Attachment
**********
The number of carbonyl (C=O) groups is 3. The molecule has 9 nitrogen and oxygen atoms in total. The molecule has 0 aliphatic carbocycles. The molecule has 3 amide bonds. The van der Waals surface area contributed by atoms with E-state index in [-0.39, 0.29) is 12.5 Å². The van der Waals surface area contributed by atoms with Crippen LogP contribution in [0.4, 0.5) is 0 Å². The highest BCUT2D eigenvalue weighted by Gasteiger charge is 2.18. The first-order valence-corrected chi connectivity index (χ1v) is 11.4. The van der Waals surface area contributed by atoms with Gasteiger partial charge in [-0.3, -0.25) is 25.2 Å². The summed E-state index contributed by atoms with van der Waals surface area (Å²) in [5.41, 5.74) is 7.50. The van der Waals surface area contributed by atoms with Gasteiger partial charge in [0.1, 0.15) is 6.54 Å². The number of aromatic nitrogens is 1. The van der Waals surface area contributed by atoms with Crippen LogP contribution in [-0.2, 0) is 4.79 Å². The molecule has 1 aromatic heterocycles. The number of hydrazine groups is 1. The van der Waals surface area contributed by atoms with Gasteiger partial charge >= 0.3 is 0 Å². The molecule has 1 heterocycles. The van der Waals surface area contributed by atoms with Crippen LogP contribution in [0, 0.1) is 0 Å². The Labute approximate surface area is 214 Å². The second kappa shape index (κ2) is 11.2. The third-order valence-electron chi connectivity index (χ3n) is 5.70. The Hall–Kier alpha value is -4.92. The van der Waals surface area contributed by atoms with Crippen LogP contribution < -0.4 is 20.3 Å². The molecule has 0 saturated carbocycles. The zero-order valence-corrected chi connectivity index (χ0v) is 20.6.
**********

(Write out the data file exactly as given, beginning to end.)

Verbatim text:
The number of carbonyl (C=O) groups is 3. The molecule has 9 nitrogen and oxygen atoms in total. The molecule has 0 aliphatic carbocycles. The molecule has 3 amide bonds. The van der Waals surface area contributed by atoms with E-state index in [-0.39, 0.29) is 12.5 Å². The van der Waals surface area contributed by atoms with Crippen LogP contribution in [0.4, 0.5) is 0 Å². The highest BCUT2D eigenvalue weighted by Gasteiger charge is 2.18. The first-order valence-corrected chi connectivity index (χ1v) is 11.4. The van der Waals surface area contributed by atoms with Gasteiger partial charge in [-0.3, -0.25) is 25.2 Å². The summed E-state index contributed by atoms with van der Waals surface area (Å²) in [5.41, 5.74) is 7.50. The van der Waals surface area contributed by atoms with Gasteiger partial charge in [0.1, 0.15) is 6.54 Å². The number of aromatic nitrogens is 1. The van der Waals surface area contributed by atoms with Crippen LogP contribution in [-0.2, 0) is 4.79 Å². The molecule has 1 aromatic heterocycles. The number of hydrazine groups is 1. The van der Waals surface area contributed by atoms with Gasteiger partial charge >= 0.3 is 0 Å². The molecule has 1 heterocycles. The van der Waals surface area contributed by atoms with Crippen LogP contribution in [0, 0.1) is 0 Å². The Labute approximate surface area is 214 Å². The second kappa shape index (κ2) is 11.2. The third-order valence-electron chi connectivity index (χ3n) is 5.70. The Hall–Kier alpha value is -4.92. The van der Waals surface area contributed by atoms with Crippen LogP contribution < -0.4 is 20.3 Å². The molecule has 0 saturated carbocycles. The zero-order valence-corrected chi connectivity index (χ0v) is 20.6.